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Right to Work makes headway in Missouri's statehouse

Wednesday, February 16, 2011 | 5:24 p.m. CST

JEFFERSON CITY — Although a coalition of state business organizations kept it off their agenda for the 2011 legislative session, a measure termed "right to work" by supporters has been put on the fast track in Missouri's Senate.

The measure would prohibit any contract that forced an employee to pay service fees to a union representing other workers at the company.

The bill would prohibit agreements between unions and employers that make membership or payment of union dues or fees a condition of employment, either before or after hiring.

Supporters say the state's current law puts Missouri at a disadvantage with neighboring states, including Iowa, Nebraska, Kansas, Oklahoma, Arkansas and Tennessee, which prohibit union service fee requirements.

Opponents, however, argue that without the service fee requirements, nonunion workers enjoy the benefits of contracts negotiated by organized labor without helping pay the cost.

"I think we need right to work," said Sen. Brian Munzlinger, R-Williamstown. "It is something that if you look at other states where it is, the industries look to move to those states."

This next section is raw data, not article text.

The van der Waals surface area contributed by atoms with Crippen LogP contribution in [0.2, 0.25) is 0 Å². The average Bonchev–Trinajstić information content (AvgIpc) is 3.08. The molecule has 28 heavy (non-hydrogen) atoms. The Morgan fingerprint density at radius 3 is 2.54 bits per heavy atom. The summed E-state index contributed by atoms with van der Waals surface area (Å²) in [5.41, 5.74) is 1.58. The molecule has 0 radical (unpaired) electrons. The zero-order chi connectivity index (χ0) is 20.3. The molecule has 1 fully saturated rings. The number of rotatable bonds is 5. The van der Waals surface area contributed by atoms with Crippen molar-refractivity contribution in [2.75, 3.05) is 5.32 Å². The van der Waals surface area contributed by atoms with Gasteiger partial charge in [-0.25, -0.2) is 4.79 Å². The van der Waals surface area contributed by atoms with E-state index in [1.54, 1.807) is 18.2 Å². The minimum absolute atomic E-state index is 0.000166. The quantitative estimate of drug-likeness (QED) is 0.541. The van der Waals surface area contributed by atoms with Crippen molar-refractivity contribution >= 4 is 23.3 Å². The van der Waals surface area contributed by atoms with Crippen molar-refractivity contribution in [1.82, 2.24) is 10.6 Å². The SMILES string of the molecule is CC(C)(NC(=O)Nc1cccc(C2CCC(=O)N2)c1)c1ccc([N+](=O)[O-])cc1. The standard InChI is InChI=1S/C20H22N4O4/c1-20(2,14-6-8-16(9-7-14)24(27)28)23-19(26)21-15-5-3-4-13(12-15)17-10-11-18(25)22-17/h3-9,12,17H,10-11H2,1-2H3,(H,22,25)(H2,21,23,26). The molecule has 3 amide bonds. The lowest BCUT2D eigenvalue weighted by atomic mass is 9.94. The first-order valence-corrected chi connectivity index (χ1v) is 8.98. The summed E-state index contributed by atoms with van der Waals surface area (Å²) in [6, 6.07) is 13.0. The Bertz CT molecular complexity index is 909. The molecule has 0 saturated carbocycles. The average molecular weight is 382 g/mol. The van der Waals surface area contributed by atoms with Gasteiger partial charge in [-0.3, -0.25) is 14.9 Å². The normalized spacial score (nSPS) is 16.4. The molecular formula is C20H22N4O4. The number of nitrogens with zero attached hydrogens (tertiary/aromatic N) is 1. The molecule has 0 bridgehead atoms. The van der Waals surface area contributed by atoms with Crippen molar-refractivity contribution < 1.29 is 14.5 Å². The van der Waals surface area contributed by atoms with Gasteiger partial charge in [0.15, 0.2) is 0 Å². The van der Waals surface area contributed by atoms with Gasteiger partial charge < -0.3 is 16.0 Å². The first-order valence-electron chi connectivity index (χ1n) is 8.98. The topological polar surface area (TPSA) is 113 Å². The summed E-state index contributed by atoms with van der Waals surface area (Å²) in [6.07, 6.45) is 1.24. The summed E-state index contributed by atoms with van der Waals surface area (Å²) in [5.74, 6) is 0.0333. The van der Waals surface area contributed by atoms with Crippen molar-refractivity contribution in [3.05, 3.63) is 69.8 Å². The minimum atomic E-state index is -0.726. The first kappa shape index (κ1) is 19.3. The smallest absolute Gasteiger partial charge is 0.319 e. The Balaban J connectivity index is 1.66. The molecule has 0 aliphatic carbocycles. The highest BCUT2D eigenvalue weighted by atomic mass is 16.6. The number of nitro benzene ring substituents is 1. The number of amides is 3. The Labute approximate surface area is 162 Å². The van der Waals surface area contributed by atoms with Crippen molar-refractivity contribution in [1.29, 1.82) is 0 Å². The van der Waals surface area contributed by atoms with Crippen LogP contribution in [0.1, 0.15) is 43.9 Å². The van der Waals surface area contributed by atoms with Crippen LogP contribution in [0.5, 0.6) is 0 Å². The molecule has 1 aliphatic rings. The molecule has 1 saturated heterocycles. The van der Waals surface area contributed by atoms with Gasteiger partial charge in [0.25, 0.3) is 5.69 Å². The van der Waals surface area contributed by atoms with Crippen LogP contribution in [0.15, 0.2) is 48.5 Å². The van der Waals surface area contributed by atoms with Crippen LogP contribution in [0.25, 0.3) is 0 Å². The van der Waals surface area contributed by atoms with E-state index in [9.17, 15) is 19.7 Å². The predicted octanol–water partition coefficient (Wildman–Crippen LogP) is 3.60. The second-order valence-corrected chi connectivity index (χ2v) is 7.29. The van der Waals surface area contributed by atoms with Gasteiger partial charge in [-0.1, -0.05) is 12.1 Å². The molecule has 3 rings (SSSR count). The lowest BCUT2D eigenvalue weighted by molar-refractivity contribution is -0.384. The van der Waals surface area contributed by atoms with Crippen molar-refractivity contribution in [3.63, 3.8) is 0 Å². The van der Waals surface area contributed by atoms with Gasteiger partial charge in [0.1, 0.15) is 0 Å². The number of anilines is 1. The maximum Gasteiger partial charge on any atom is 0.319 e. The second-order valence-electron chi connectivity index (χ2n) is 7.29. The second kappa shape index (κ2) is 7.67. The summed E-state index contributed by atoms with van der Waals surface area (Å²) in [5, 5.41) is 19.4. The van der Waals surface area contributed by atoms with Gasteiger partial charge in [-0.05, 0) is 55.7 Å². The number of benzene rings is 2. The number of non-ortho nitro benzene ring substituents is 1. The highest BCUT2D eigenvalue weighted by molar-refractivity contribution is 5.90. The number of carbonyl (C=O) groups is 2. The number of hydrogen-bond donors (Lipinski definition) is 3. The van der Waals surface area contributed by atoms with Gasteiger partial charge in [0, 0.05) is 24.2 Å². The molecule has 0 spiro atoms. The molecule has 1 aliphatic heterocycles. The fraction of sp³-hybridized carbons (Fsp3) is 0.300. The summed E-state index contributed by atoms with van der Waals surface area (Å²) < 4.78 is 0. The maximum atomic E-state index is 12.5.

With Tennessee being the exception, all of Missouri's bordering states with right-to-work measures have higher employment rates. Tennessee, however, added jobs in 2010, whereas Missouri lost jobs, according to information from the Census Bureau cited by the sponsor of the Senate bill — Sen. Luann Ridgeway, R-Smithville.

"Every one of those right-to-work states picked up population and has a lower unemployment rate than the non-right-to-work states," Ridgeway said. "We have got to turn this situation around for the approximately 10 percent of Missourians who want to work but can't find jobs."

Ridgeway said 50 percent of manufacturing jobs seeking site locations and expansion specifically request locations in right-to-work states. She said more employment opportunities will come to Missouri if it enacts the measure.

"The worst thing about this is Missouri will never even know those jobs exist because we are not privy to the information," Ridgeway said. "The announcement for relocation will be made before we even know it exists."